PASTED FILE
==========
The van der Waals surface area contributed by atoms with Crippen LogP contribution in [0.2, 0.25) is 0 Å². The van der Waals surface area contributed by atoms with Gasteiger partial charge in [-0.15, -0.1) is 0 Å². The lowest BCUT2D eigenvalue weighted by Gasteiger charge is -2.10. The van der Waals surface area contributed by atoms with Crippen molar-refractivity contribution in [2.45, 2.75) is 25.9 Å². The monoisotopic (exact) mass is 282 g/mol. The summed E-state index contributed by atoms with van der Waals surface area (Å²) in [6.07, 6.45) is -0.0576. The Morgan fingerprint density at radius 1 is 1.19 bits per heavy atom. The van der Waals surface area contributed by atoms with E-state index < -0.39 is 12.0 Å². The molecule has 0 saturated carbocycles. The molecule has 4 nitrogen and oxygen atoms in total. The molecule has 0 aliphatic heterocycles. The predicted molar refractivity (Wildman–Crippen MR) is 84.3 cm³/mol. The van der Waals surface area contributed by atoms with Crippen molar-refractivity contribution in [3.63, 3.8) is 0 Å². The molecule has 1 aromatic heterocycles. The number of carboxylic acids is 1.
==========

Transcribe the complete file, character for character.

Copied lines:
The van der Waals surface area contributed by atoms with Crippen LogP contribution in [0.2, 0.25) is 0 Å². The van der Waals surface area contributed by atoms with Gasteiger partial charge in [-0.15, -0.1) is 0 Å². The lowest BCUT2D eigenvalue weighted by Gasteiger charge is -2.10. The van der Waals surface area contributed by atoms with Crippen molar-refractivity contribution in [2.45, 2.75) is 25.9 Å². The monoisotopic (exact) mass is 282 g/mol. The summed E-state index contributed by atoms with van der Waals surface area (Å²) in [6.07, 6.45) is -0.0576. The Morgan fingerprint density at radius 1 is 1.19 bits per heavy atom. The van der Waals surface area contributed by atoms with E-state index < -0.39 is 12.0 Å². The molecule has 0 saturated carbocycles. The molecule has 4 nitrogen and oxygen atoms in total. The molecule has 0 aliphatic heterocycles. The predicted molar refractivity (Wildman–Crippen MR) is 84.3 cm³/mol. The van der Waals surface area contributed by atoms with Crippen molar-refractivity contribution in [3.63, 3.8) is 0 Å². The molecule has 1 aromatic heterocycles. The number of carboxylic acids is 1.